WEF Blogging | Curtain Call & Final Thoughts

الإثنين 21 أيار 2007

The World Economic Forum has come to an end and it has been quite the extraordinary experience for me personally, specifically with being able to blog live via 7iber.

I ran around asking a series of various questions to a variety of powerful people these past three days, the essential question being: “what does this benefit the average Jordanian?”. I have to say the reactions to this questions usually came with an “oh not this again” kind of sigh; it was pretty much the same question every Jordanian journalist or writer had been asking. There was however a point on the ride back home when I was contemplating this question and what it means to ask or even answer it.

It was, as I concluded, almost a bit selfish to assume that an international conference addressing major regional issues and having some of the biggest players in the neighborhood in the same room, would essentially boil down to “what does this do for me” or “what about Jordan”. Fadi Ghandour almost took off my head when answering the question as he told me if you want to see the immediate effect on the average Jordanian look at how many were put to work just to make these last three days happen. From security to public relations to various IT companies to cleaning to hosting, etc etc. But what he was really getting at was two things: this is not a Jordanian thing and it is not designed to bring immediate solutions. It shouldn’t be seen in this light to begin with. Thinking about it along these terms is to delude oneself.

It is absurd to think for even a second that such a forum is going to change much and in fact when it comes back to the shores of the Dead Sea two years from now, I suspect those same issues will be discussed, the same problems will be mentioned and the same solutions will be offered. BUT some things will have gotten better. I have to emphasize that point for a moment. Do not be fooled for a second that the participants of this forum did not take anything away with them because here is where such a thing does matter for the average Jordanian and/or Arab.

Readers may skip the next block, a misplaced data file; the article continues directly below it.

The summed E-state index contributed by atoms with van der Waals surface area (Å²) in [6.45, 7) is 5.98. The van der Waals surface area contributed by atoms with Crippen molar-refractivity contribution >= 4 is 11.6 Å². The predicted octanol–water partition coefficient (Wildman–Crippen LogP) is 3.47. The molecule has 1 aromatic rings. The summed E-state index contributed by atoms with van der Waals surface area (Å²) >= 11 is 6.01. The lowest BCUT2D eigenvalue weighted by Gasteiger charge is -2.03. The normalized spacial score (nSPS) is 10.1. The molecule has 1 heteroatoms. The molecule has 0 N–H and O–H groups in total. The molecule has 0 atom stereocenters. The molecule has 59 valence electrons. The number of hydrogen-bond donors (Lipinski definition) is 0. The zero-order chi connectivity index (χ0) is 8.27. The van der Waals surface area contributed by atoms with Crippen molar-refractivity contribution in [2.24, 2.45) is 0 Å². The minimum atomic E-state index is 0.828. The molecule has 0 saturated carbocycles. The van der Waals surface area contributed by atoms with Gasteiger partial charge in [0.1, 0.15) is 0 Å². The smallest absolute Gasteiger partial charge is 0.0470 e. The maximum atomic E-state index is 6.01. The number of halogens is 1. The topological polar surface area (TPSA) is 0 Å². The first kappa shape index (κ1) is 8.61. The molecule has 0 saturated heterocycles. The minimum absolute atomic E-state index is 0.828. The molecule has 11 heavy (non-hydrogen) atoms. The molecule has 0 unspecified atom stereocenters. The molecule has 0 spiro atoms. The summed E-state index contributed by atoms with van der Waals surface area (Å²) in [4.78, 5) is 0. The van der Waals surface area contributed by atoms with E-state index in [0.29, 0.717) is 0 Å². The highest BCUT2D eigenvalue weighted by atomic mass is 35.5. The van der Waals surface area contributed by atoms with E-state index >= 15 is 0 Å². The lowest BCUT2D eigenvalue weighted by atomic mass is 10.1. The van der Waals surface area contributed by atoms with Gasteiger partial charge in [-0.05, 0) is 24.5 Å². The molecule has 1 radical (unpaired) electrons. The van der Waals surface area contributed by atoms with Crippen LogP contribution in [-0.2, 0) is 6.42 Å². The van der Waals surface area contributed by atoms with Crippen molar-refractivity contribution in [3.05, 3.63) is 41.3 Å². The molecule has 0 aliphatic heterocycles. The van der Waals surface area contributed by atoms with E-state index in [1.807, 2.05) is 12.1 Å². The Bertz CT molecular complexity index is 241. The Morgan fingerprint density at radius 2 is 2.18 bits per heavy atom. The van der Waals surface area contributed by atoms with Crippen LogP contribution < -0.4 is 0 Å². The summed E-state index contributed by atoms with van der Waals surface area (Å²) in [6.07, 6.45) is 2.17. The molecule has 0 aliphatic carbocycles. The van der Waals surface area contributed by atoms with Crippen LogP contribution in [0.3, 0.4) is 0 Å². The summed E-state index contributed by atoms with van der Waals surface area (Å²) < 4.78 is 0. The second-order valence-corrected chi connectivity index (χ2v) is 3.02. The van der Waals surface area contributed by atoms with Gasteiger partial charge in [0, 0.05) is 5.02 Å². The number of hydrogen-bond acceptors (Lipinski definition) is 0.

Conversations that change the world take place in such forums. Sheik Makhtoum talked endlessly about how we think or rather how we’re not thinking and this was an issue, under the framework of education and our youth, that dominated the forum and was backed up with a $10billion announcement.

I would argue that attitudes changed from previous meetings as many participants and people noted to me personally. Issues such as Corporate Social Responsibility are becoming essential centerpieces to economic development. When it was first introduced everyone wondered why would a profit-seeking corporation want anything to do with helping its people when it doesn’t benefit anything directly. Since then attitudes have shifted. There was an awareness in the tone of many of these business leaders that there is a need for CSR; that shaping their own society will in the long run help them as businesses. Complaining to the government about how poorly educated the workforce is has no longer become an option for a region that is struggling to employee efficient Arab workers. CSR is now seen as an investment by the business community in order to reap its benefits in the long run, which realistically speaking is not very long.

So I would have to say that the way CSR was approached during the forum was something that will no doubt manifest itself in practical terms in the very near future.

These, and many other such issues, are what will make all the difference to the average Jordanian and to the average Arab. From deals that were struck to announcements that were made, to contacts and networks that were established and conversations that took place; it matters.

This is to say nothing of how such a forum puts Jordanian businesses on the world stage with the much bigger fish in the sea. The amount of exposure Jordan receives from a mere three days has no real dollar value. And this also extends to the many young people from INJAZ students to Jordan Youth who were in attendance of the many sessions and did not hesitate to pose questions to some of the region’s leaders as well as world leaders. Their presence did not go unfelt, unseen or unheard.

I should note here at the end, that these are the impressions of merely one citizen and I am sure others see the WEF in a different light and have their own opinion on the event and its outcome. Or at least I hope they do, otherwise we would be living in quite a monochromatic world.

I leave you with this video that was presented during the closing session of the World Economic Forum:

Photos used in this post are courtesy of the World Economic Forum